Further to Lisa Lewko’s letter in the July 28 edition of your paper, I am rarely moved by issues to the degree that I feel the need to publicly voice my opinion. However, on the subject of this so-called “revitalization” of 72nd Avenue west of 116th Street, I simply have to weigh in. I truly feel that my neighbours and I have been betrayed by Delta council selling out an established, family-oriented neighbourhood for what I perceive to be a quest for more tax revenue.
Lisa obviously did her homework before writing her article, quoting the numbers and painting a picture of the area’s future. However, the one thing that has come to light since then is the plan to expand 72nd to four lanes, partly to accommodate the other sell-out at the bottom of the hill where 72nd meets Highway 91 - the area we fought so hard to prevent from becoming high-density residential.
Now you’ve read the facts, but has anyone (especially Delta council, who always spouts North Delta’s family-friendly attributes) considered the emotional impact of such changes to the individual families whose lives will be turned upside-down?
Here’s my gut reaction to this upheaval:
Ten years ago, my husband and I wanted to escape the densely-packed townhouse and apartment jungle of New Westminster, so we began searching in nearby municipalities for an affordable single-family home on a piece of land large enough to support our classic car hobby.
After months of searching, we finally found it: a small, well-maintained, seemingly tailor-made-for-us house on a one-third acre lot surrounded by beautiful fir trees and only a stone’s throw from major routes to all points of the compass.
Over the years we have invested hundreds of thousands of dollars to customize the property to our specific needs, come to know our neighbours (some of whom have raised their families here) and developed that feeling of community not felt in many areas of the Lower Mainland.
Yards here are well maintained and nearly every home
in our area sees annual upgrades. We wave to neighbours gardening, cutting their lawns or walking their dogs. We stop to talk and it reinforces that calm feeling of being exactly where we want to be.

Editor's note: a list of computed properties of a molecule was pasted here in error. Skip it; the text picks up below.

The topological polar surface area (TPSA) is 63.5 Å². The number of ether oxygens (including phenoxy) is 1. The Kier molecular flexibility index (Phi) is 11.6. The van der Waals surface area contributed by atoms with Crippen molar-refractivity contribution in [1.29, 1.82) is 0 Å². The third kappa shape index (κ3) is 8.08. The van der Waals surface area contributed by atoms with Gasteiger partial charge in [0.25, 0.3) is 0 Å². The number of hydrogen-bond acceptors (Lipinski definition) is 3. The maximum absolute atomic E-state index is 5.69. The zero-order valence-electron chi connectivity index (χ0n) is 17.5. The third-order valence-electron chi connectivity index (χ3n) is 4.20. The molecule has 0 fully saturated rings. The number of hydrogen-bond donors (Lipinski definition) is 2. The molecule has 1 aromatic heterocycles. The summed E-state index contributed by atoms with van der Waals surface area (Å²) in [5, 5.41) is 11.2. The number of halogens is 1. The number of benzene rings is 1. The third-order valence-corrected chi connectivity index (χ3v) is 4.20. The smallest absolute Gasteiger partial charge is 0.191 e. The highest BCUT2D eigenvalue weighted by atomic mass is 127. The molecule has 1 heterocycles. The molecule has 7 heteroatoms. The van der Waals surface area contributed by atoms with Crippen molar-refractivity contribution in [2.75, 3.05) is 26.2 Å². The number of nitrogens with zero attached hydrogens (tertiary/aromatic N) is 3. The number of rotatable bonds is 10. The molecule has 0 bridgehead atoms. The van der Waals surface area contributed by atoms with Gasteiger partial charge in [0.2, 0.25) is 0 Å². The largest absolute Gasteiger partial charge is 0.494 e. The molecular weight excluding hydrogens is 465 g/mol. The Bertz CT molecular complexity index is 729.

Enter the realtors! Suddenly my heart races, not from the big money numbers they throw around, but from learning that our family’s little piece of heaven is slated to be bull- dozed and all those beautiful trees will be gone. Although our property is not on 72nd, the proposed widening to four lanes will encroach on the land behind us and, with three-story townhouses filling both sides of 72nd as well as a portion of 116th, our green, serene property will become an access street and parking lot!
And what of the neighbours who stay? After the chaos of construction subsides and the loss of greenery becomes the new norm, there’s the massive increase of traffic on a street where kids used to play ball hockey and ride their bikes, not to mention the loss of privacy with shoulder to shoulder townhouses looming over the remaining backyards.
I am so gravely disappointed that this city has turned its back on the very people who have made this community what it is today. Areas like ours seem destined to become more anonymous rabbit warrens full of people too self-absorbed to stop and visit with neighbours or enjoy a quiet afternoon sitting in the yard listening to the birds and watching the bees gather pollen from our garden flowers.
The Lower Mainland has gone crazy over the past several years. Big money is thrown at homeowners, tempting them to take it and run, which clears the way for developers to march in and turn our personal green spaces into high-density housing and asphalt. Where will it end?
If you are as concerned as I am about this trend, let’s hear from you. Not that it will do any good necessarily, but at least you can voice your displeasure and maybe we can prompt other neighbourhoods to take a stand against future disasters before we have no land left to call our own.
Heather Whitaker, via email.